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Author: Shantanu

Dream home with garage Perspectives

The Path to Homeownership

Here are the 10 steps to keep in mind in your journey to homeownership:

  1. Checking credit report
  2. Budgeting
  3. Getting familiar with the mortgage process
  4. Planning for the right mortgage
  5. Getting a pre-approval letter
  6. Comparing loan estimates
  7. Selecting the right loan
  8. Making an offer
  9. Finding a closing agent
  10. Closing the deal

Step 1: Checking credit score

Having a good credit score is an important part of buying a home. Lenders will use this information, and the information in your credit history to find out if you qualify for a loan, what type of loan and the interest rate.

Errors in the credit report can unnecessarily lower your credit score. It is a good idea to check the report thoroughly, and have any errors corrected as quickly as possible.

Credit scores range between 300 and 850. Having a higher credit score typically means a lower interest rate, and more options when choosing a home. There is a difference between soft credit check and hard credit check:

A hard check occurs when a financial institution checks your credit for making a decision on granting a loan. A hard check will likely lower your credit score by a few points. A soft credit check happens when a person or company checks the credit score as part of a background check or monitoring changes in credit score. They will not affect your score and might not even be reflected on your credit report.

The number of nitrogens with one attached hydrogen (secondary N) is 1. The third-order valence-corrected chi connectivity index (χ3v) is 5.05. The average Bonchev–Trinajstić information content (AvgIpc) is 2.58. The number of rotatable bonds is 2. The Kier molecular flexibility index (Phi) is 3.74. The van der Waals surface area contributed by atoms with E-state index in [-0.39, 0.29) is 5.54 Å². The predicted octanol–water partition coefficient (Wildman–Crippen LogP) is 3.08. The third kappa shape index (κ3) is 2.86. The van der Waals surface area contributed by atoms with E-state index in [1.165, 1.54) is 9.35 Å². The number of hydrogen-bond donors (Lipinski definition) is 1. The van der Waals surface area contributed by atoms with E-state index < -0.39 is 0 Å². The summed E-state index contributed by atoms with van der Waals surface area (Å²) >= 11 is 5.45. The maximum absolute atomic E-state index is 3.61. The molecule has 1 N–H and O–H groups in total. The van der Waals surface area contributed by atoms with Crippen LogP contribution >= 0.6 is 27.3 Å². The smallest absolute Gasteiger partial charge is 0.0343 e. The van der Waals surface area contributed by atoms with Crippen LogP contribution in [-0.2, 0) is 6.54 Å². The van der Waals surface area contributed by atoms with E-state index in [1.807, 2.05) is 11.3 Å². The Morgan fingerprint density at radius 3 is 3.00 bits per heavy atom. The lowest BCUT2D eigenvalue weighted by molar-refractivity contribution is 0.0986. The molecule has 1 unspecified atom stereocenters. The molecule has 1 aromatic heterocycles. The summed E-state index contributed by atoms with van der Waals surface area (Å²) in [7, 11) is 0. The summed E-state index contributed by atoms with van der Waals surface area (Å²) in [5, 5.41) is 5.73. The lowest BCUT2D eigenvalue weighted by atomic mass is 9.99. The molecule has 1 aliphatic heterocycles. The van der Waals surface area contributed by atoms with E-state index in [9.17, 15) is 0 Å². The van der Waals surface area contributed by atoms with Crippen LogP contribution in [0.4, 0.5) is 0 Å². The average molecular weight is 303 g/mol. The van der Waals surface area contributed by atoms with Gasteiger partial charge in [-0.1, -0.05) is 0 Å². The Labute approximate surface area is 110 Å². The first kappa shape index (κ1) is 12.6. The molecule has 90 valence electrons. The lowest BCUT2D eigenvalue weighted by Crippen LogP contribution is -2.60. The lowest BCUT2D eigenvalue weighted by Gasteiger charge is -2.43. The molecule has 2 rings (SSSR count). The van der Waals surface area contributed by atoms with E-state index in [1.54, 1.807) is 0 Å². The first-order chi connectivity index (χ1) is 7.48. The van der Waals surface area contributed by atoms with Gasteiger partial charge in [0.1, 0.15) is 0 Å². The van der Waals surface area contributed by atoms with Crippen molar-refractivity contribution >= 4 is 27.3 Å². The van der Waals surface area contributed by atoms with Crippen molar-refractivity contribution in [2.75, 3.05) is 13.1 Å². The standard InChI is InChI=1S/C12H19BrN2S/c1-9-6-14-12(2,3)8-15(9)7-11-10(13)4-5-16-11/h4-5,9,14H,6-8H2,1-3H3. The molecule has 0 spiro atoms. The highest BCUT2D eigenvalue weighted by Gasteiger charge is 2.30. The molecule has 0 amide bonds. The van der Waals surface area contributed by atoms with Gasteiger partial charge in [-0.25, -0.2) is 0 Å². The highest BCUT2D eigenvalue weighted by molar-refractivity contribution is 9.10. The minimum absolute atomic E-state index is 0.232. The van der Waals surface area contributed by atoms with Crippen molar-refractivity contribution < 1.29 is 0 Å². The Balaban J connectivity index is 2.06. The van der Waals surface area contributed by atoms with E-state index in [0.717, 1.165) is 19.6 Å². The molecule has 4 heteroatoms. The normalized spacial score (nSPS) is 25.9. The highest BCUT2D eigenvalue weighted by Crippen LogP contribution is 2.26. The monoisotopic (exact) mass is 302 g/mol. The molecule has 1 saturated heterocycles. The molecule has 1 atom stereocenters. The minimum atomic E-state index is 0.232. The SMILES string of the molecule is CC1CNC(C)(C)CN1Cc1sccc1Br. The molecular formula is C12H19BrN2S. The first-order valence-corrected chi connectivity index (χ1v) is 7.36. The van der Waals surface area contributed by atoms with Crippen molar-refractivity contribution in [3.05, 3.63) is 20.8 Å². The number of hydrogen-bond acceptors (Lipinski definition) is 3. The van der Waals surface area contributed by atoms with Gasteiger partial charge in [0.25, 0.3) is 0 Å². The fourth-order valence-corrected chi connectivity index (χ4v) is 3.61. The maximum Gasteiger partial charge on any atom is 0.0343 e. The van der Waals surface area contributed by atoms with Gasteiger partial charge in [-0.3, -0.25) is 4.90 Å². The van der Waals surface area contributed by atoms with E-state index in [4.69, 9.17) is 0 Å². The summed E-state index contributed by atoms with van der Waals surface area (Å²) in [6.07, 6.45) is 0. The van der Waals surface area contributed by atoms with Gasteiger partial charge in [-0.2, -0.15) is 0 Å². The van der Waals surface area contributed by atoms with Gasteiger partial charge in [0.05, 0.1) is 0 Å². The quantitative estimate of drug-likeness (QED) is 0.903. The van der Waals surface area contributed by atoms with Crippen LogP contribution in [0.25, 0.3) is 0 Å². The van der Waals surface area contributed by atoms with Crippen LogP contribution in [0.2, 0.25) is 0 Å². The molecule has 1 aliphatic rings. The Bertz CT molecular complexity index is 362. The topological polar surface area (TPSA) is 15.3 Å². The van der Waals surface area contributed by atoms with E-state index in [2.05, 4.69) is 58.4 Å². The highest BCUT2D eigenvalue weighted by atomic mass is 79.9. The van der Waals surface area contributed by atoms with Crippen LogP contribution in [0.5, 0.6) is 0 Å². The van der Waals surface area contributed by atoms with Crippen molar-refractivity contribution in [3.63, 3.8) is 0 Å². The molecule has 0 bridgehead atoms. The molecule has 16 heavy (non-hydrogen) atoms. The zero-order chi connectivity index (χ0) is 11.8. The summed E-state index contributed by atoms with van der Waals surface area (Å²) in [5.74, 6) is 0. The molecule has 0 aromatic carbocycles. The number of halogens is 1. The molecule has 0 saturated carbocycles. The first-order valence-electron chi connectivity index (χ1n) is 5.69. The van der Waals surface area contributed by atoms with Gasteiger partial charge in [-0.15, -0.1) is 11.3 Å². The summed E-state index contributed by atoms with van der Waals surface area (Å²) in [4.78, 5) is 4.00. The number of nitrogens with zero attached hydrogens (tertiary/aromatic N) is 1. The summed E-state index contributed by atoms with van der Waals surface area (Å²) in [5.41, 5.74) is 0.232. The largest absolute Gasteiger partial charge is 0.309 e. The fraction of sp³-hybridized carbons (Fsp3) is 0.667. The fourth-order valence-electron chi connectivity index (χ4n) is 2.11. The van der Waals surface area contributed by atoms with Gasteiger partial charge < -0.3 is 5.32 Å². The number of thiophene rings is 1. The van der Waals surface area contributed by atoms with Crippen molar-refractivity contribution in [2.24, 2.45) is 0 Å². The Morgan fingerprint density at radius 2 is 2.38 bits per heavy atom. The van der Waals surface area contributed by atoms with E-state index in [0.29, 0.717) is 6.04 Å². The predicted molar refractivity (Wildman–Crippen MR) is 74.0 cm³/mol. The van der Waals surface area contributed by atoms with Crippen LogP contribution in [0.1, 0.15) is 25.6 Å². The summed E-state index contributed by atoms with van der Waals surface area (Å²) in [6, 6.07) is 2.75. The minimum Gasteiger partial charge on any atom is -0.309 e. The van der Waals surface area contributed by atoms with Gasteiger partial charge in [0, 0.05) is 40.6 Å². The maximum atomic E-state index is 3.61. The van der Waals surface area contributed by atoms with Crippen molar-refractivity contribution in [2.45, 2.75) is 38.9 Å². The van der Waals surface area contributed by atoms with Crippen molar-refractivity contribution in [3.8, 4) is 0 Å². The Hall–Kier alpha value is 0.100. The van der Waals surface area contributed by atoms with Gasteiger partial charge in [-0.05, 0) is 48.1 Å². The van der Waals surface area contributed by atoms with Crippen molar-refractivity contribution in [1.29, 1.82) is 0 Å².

Step 2: Budgeting

Have a budget, and consider the total monthly payment, which includes mortgage principal, interest, property taxes, homeowner’s insurance and mortgage insurance, and other expenses and making sure that it is payable is vital. Also take into consideration utility bills, emergency savings and other goals.

It is very important to be realistic when considering the amount you’re willing to spend on your home, and making sure it accounts for all the upcoming costs. Also consider how much you can have to use as a down payment, and the cost of closing the deal.

Step 3: Getting familiar with the mortgage process

The mortgage process may seem like a daunting task, but it doesn’t have to be. It takes research to get to know which loan is right for you and your circumstances. While you can begin looking at homes early in the process, it is better not to wait until you find the home you want before thinking about loan options. Another thing to consider are the closing costs that are associated with the mortgage.